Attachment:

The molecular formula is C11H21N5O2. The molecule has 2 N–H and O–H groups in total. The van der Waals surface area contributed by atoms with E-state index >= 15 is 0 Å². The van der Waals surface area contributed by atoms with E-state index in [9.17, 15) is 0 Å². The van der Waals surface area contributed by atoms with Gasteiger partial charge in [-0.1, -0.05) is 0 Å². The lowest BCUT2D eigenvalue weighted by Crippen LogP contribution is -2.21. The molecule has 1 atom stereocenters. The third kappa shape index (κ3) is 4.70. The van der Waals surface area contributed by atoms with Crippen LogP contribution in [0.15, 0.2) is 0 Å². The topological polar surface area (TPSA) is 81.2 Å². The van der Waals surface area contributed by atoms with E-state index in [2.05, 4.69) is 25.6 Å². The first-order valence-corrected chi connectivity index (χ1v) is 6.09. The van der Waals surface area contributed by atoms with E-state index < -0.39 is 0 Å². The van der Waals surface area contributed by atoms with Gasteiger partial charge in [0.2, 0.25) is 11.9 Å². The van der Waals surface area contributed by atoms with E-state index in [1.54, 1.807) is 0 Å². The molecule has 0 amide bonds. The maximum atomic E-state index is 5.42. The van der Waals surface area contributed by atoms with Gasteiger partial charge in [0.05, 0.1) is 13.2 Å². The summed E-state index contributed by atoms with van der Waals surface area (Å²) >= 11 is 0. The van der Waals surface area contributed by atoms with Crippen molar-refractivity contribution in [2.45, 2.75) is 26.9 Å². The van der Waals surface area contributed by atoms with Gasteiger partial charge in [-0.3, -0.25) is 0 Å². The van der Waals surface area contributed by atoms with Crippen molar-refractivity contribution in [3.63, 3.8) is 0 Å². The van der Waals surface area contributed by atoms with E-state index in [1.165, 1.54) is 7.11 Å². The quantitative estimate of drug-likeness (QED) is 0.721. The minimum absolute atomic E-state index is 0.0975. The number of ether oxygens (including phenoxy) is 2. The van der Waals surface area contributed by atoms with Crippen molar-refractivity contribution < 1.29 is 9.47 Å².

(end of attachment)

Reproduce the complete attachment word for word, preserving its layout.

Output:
The molecular formula is C11H21N5O2. The molecule has 2 N–H and O–H groups in total. The van der Waals surface area contributed by atoms with E-state index >= 15 is 0 Å². The van der Waals surface area contributed by atoms with E-state index in [9.17, 15) is 0 Å². The van der Waals surface area contributed by atoms with Gasteiger partial charge in [-0.1, -0.05) is 0 Å². The lowest BCUT2D eigenvalue weighted by Crippen LogP contribution is -2.21. The molecule has 1 atom stereocenters. The third kappa shape index (κ3) is 4.70. The van der Waals surface area contributed by atoms with Crippen LogP contribution in [0.15, 0.2) is 0 Å². The topological polar surface area (TPSA) is 81.2 Å². The van der Waals surface area contributed by atoms with E-state index in [2.05, 4.69) is 25.6 Å². The first-order valence-corrected chi connectivity index (χ1v) is 6.09. The van der Waals surface area contributed by atoms with E-state index < -0.39 is 0 Å². The van der Waals surface area contributed by atoms with Gasteiger partial charge in [0.2, 0.25) is 11.9 Å². The van der Waals surface area contributed by atoms with E-state index in [1.54, 1.807) is 0 Å². The molecule has 0 amide bonds. The maximum atomic E-state index is 5.42. The van der Waals surface area contributed by atoms with Gasteiger partial charge in [0.05, 0.1) is 13.2 Å². The summed E-state index contributed by atoms with van der Waals surface area (Å²) >= 11 is 0. The van der Waals surface area contributed by atoms with Crippen molar-refractivity contribution in [2.45, 2.75) is 26.9 Å². The van der Waals surface area contributed by atoms with Gasteiger partial charge in [-0.3, -0.25) is 0 Å². The van der Waals surface area contributed by atoms with Crippen molar-refractivity contribution in [3.63, 3.8) is 0 Å². The van der Waals surface area contributed by atoms with E-state index in [1.165, 1.54) is 7.11 Å². The quantitative estimate of drug-likeness (QED) is 0.721. The minimum absolute atomic E-state index is 0.0975. The number of ether oxygens (including phenoxy) is 2. The van der Waals surface area contributed by atoms with Crippen molar-refractivity contribution < 1.29 is 9.47 Å².